TV Show Review

TV Review: BALLERS: Season 2, Episode 2: Enter the Temple [HBO]

Dwayne Johnson Andy Garcia Ballers Enter the Temple

HBO‘s Ballers: Enter the Temple TV Show Review. Unsurprisingly in a show about athletes and the people who manage them, this week’s episode of Ballers was all about competition. Here we break down the three biggest power struggles of the episode, and weigh in on who we think won:

Spencer vs Dr. Robbins

The episode begins with an ugly shot of Spencer’s (Dwayne Johnson) hip injury, and we know right away that he’s in major pain- and major trouble, because after his last two pills, he’s out of meds. When he goes to the pharmacy for a refill (by the way, he lies to his girlfriend about being there, so that’s a red flag), Spencer discovers that he’s overdrawn and it’s necessary to get his doctor involved.

When Spencer sees Dr. Robbins (Stacy Ann Rose), though, she’s not willing to play his games. According to her, if Spencer were to actually take the prescribed dosage of his medicine, there’s no way he would have run out by now. “I’m not at risk,” Spencer tells her, but she’s not buying it. Dr. Robbins agrees to write Spencer one last prescription as long as he agrees to getting a full physical in the next ten days.

Spencer plays it cool, but we have reason to be suspicious; earlier when Spencer was at his girlfriend Tracy’s (Arielle Kebble) house, he took a sneak peak into her medicine cabinet and looked seriously tempted by what he saw. Might Spencer have an addiction? We’ll find out soon enough.

Winner: Nobody. This isn’t going to end well, we’re sure of it. Either Dr. Robbins will get in trouble on ethical grounds, or Spencer will develop a pain med addiction. Maybe even both. Either way, this problem is far from over.

Tracy vs The Man (and Mitch)

Tracy is far less than satisfied with her new coworker, Mitch (Robert Belushi), who signed on four years after she did and is somehow making $20,000 more than her already. Not only that, but Mitch is also getting better stories. Tracy sits down with her boss to talk things out, but the boss does pretty much the jerkiest things he could do in this situation: calls her by a workplace-inappropriate nickname, “Legs,” asks her to use her personal relationship with Spencer to get the scoop on a story, expresses his love for Mitch, and just generally ignores everything Tracy is trying to say to him.

When Tracy digresses from her salary concerns to address her nickname, the boss gets miffed- can’t Tracy take a joke? Tracy can’t take it anymore, so she simply quits. This was a pretty simple conflict, but in a show that’s mostly about male athletes and their male managers it’s encouraging to know that women’s equality is getting a few minutes in the limelight.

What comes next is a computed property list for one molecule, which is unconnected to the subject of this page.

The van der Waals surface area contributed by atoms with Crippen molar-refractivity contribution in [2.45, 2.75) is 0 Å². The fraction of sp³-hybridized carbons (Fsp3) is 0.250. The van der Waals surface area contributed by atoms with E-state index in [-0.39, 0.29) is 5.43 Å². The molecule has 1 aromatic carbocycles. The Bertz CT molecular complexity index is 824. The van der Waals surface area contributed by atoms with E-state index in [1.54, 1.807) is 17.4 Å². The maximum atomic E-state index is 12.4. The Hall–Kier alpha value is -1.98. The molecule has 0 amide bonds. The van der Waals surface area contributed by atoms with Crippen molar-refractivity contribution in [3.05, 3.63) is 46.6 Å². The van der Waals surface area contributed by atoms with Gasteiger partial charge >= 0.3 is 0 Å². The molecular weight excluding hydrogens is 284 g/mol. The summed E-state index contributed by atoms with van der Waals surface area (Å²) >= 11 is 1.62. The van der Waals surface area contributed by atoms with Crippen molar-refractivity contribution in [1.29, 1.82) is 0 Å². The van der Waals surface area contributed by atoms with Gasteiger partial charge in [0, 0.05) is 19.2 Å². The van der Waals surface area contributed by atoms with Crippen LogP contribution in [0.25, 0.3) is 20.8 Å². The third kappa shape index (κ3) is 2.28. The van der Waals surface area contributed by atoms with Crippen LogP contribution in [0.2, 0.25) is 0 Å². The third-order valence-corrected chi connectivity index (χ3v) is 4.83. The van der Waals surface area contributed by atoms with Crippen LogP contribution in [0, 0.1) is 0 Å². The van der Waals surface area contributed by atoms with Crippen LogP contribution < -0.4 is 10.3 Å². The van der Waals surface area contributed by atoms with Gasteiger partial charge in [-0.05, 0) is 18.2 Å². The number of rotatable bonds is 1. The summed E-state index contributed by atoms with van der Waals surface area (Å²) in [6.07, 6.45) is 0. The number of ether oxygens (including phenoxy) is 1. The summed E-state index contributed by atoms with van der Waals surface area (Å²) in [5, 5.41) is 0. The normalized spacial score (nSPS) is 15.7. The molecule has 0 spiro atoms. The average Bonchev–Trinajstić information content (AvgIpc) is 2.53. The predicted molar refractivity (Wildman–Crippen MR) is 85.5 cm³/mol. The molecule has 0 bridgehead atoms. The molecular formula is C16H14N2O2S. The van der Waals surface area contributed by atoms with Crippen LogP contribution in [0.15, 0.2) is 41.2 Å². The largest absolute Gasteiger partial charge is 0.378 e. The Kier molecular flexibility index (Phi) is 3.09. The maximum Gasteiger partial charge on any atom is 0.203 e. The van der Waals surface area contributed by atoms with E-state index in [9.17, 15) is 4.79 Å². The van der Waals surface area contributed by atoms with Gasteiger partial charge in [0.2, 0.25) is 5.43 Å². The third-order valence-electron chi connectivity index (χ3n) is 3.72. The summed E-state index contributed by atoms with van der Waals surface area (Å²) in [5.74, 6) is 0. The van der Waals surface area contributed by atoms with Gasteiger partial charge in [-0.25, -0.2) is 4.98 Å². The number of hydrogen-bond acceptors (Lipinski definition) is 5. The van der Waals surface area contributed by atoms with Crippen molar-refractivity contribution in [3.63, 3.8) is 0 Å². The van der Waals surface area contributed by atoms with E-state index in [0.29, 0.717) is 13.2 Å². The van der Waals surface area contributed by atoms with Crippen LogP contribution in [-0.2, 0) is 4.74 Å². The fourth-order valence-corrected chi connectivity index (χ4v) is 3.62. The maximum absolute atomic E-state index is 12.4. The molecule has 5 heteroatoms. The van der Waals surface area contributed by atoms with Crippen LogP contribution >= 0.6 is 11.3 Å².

Winner: Tracy, no questions asked. Girl power.

History vs Respect

This conflict shows up in a few different places this episode, like when Reggie (London Brown) wants to start getting paid for his loyalty to Vernon (Donovan W. Carter)- which ends in Reggie shooting Vernon in a fast-paced game of paintball and something definitely not good happening to Vernon’s leg- or in the fight between Spencer and Andre (Andy Garcia) over Terrell Suggs (Terrell Suggs), or T Sizzle.

Andre currently represents Suggs, but the Sizzle isn’t feeling the love. In fact, he’s about ready to switch over to Spencer’s representation, despite the fact that almost nobody thinks it’s a good idea. As Joe (Rob Corddry) reminds Spencer, this wouldn’t even be legal. Plus, Spencer and Andre have some seriously bad blood between them from when Andre represented Spencer in the past.

The feud over Suggs’ love comes to a head at the end of the episode: Andre has 20 years of experience in this world, while Spencer is brand new. Spencer, though, actually cares about the athletes. Spencer’s response? “On behalf of Sizz and all the other players out there, you’re f***ing fired.” Cut to black.

Winner: Looks like Andre’s and Reggie’s history didn’t buy them loyalty. This episode, the respect wins. How long it will stay on top, though, we definitely can’t say.

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About the author

Leah Singerman

Leah writes about life lessons found in unconventional places. She especially likes to draw random connections, think about the things that we all share as humans, and find the important life lessons in seemingly fluffy romantic comedies. Leah’s other interests include Harry Potter, music, and the great outdoors.

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